Storms fells iconic palm tree in Scotland's scenic Hamish Macbeth village

A landmark tree that had been standing for more than half a century on the shores of one of Scotland’s most beautiful villages has become the latest casualty of this winter’s storms.

The iconic palm tree, one of a number lining Plockton bay in Wester Ross was felled during wild weather on Sunday night.

Dramatic pictures show how the trunk was snapped right through, leaving a ragged stump and a pile of branches on the ground.

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The exact age of the tree is not known for certain but it is believed to have been planted in the 1950s.

An iconic palm tree that had stood in Plockton for around 70 years was brought down as gales lashed the picturesque Highland village on Sunday. Picture: Kathleen Macrae

It had been growing in the front garden of the award-winning Plockton Hotel, in the village’s Harbour Street, as long as most people could remember.

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It’s thought the tree was approaching the end of its natural lifespan and was likely weakened, leaving it vulnerable to strong gusts of wind that struck the harbour on Sunday.

Mags Pearson, who runs the hotel with her husband Alan, said: “We were sad to lose our iconic palm tree in the storm last night.

The new view from the Plockton hotel garden after the palm tree came down - still stunning but missing a familiar landmark. Picture: Mags Pearson

“We are usually quite sheltered but were hit with gusts which took the tree down just before midnight.

“We believe it was planted around the 1950s and has been both an iconic part of the village and the hotel for many years.

“It's always a surprise for new visitors to find palm trees in the Scottish Highlands.

“Many visitors and locals have sat around the palm tree while taking in the stunning view from our beer garden.

Plockton is renowned for the palm trees lining its main street, planted in the 1950s and featuring in countless photographs and postcards over the decades. Picture: Kathleen Macrae

“Our tree is the second one along the waterfront to have gone in the last couple of months but replanting has already begun.”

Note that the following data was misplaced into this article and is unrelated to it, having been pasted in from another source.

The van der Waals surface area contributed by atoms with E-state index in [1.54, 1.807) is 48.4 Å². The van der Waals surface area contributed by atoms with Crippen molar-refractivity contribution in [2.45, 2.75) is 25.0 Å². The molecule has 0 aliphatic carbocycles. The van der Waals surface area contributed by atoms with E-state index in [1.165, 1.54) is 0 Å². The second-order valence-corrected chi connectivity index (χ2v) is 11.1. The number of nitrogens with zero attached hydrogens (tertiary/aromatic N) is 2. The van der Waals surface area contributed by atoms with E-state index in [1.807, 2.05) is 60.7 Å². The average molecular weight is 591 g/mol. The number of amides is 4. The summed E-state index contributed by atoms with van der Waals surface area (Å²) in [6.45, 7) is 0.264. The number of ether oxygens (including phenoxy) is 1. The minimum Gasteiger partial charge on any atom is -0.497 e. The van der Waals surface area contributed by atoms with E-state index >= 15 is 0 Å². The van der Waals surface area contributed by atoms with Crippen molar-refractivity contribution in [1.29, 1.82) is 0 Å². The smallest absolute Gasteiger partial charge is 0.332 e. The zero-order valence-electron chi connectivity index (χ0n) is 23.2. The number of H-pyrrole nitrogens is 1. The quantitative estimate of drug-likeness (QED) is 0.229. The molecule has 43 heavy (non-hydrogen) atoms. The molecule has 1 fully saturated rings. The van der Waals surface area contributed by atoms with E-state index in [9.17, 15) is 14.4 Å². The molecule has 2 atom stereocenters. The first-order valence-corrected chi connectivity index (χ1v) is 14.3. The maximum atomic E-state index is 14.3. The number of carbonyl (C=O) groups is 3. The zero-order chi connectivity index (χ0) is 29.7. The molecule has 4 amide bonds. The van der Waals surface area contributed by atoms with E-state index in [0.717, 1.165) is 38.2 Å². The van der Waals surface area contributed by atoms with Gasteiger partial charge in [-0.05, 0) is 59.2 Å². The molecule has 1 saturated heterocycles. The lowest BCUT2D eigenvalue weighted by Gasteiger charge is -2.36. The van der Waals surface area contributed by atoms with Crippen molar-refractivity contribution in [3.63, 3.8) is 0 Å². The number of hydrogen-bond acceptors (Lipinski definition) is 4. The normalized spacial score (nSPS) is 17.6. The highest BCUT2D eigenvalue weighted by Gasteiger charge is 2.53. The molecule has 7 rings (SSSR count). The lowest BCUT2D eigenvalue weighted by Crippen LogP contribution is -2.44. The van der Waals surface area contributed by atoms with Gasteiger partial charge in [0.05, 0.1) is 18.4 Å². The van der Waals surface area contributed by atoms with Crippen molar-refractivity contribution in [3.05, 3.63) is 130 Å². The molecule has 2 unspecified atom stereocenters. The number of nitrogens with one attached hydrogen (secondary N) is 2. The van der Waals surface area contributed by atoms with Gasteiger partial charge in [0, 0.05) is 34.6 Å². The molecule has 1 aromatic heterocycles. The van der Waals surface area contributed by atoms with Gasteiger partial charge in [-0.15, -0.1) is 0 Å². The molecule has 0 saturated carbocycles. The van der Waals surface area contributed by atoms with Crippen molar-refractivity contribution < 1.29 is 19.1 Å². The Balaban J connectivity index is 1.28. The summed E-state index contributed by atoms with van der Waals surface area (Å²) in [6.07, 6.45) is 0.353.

Mr Pearson spent most of Monday chopping up the splintered remains and clearing the garden for guests, leaving a notable gap in the skyline.

Plockton resident and neighbour Charlie M MacRae, a former chairman of the local community council, expressed his sadness that the tree had been brought down.

He said: “I’m sorry to see another iconic palm tree lost in a gale as the one in the garden next door to the hotel fell down a few months ago.”

The palm tree was a striking feature in the Plockton Hotel garden for many years, popular with locals and visitors alike. Picture: Kathleen Macrae

According to locals, the palm tree was among a batch brought to Plockton by a man called Tom Cload, who was gardening correspondent for the Oban Times, when he moved to the village in the 1950s.

Plockton rose to international fame in the 1990s when it was cast as Lochdubh, the fictitious Highland setting for the popular BBC Scotland police drama Hamish Macbeth.

The village also featured as a location in the cult 1973 horror film The Wicker Man, starring Edward Woodward and Vincent Price.

The settlement, with its picturesque bay surrounded by mountains overlooking Loch Carron, is a magnet for tourists and frequently named as one of the most picturesque spots in the country.

The tropical-looking trees – cabbage palms, native to New Zealand – have long been a source of interest for locals and visitors alike, appearing in countless photographs and postcards.

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